• 2.
    Tibaek, Sigrid
    et al.
    Department of Occupational Therapy and Physiotherapy, Rigshospitale, Glostrup.
    Gard, Gunvor
    Division of Physiotherapy, Department of Health Sciences, Lund University.
    Dehlendorff, Christian
    Danish Cancer Society Research Center.
    Iversen, Helle K.
    Department of Neurology, Rigshospitalet.
    Biering-Sorensen, Fin
    Clinic of Spinal Cord Injuries, Rigshospitalet, Glostrup.
    Jensen, Rigmor
    Department of Neurology, Rigshospitalet, Glostrup.
    Can pelvic floor muscle training improve qualityof life in men with mild to moderate post-strokeand lower urinary tract symptoms?2017In: European Journal of Physical and Rehabilitation Medicine, ISSN 1973-9087, E-ISSN 1973-9095, Vol. 53, no 3, p. 416-425Article in journal (Refereed)
    Abstract [en]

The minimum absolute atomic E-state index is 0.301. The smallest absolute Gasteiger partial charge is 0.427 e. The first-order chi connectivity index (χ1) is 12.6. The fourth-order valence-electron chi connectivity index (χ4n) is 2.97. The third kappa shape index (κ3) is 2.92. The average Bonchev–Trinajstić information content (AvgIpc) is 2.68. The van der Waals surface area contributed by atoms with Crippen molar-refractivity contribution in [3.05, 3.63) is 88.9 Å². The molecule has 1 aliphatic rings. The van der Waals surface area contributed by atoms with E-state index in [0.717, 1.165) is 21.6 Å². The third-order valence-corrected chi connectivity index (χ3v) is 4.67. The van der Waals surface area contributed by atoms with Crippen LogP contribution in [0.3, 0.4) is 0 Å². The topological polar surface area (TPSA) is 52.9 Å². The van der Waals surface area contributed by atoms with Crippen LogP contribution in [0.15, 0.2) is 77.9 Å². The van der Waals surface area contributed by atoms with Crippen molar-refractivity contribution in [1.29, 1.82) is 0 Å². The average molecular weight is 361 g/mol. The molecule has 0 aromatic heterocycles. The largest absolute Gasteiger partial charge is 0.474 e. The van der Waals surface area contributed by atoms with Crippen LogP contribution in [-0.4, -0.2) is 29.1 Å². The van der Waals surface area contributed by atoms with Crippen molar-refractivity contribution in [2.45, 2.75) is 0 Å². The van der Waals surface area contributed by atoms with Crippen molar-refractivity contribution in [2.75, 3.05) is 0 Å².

BACKGROUND: Lower urinary tract symptoms (LUTS) have a significant impact on quality of life (QoL) in post‑stroke patients.AIM: The aim of this study was to evaluate the effect of pelvic floor muscle training (PFMT) on QoL parameters in men with post‑stroke LUTS.DESIGN: Randomized, controlled and single‑blinded trial.SETTING: Outpatients, University Hospital.POPULATION: Thirty‑one men, median age 68 (interquartile range 60-74) years, with post‑stroke LUTS were included. Thirty participants completed the study.METHODS: The participants randomized to the treatment group were treated in a systematic, controlled and intensive PFMT program over 3 months (12 weekly sessions). The participants randomized to the control group did not receive specific LUTS treatment. The effect was measured on the 36-Item Short Form Health Survey (SF-36) and the Nocturia Quality‑of‑Life (N‑QoL) Questionnaire.RESULTS: The results on SF-36 indicated significant improvement within pre- and post‑test in the domains emotional role (median 77 to 100, P=0.03) and vitality (median 65 to 70, P=0.03) in the treatment group, but not the control group. There were no statistically significant differences between groups at pre‑test, post‑test or 6-month follow‑up. The results on N‑QoL indicated statistically significant differences between pre- and post‑test in the bother/concern domain in both groups and in sleep/energy for the control group, but not the treatment group. There were no statistically significant differences between groups.CONCLUSIONS: PFMT may improve the emotional health and vitality domains of QoL in men with mild to moderate post‑stroke and LUTS; however the improvements in the treatment group were not significantly better than for the control group. PFMT did not improve nocturia‑related QoL.CLINICAL REHABILITATION IMPACT: This study is the first to evaluate the effect of PFMT on QoL parameters in men with mild to moderate post‑stroke and LUTS. The results indicate some short‑term effect on SF-36 but none on N‑QoL. However, further studies with larger sample sizes and with less restrictive inclusion and exclusion criteria are requested.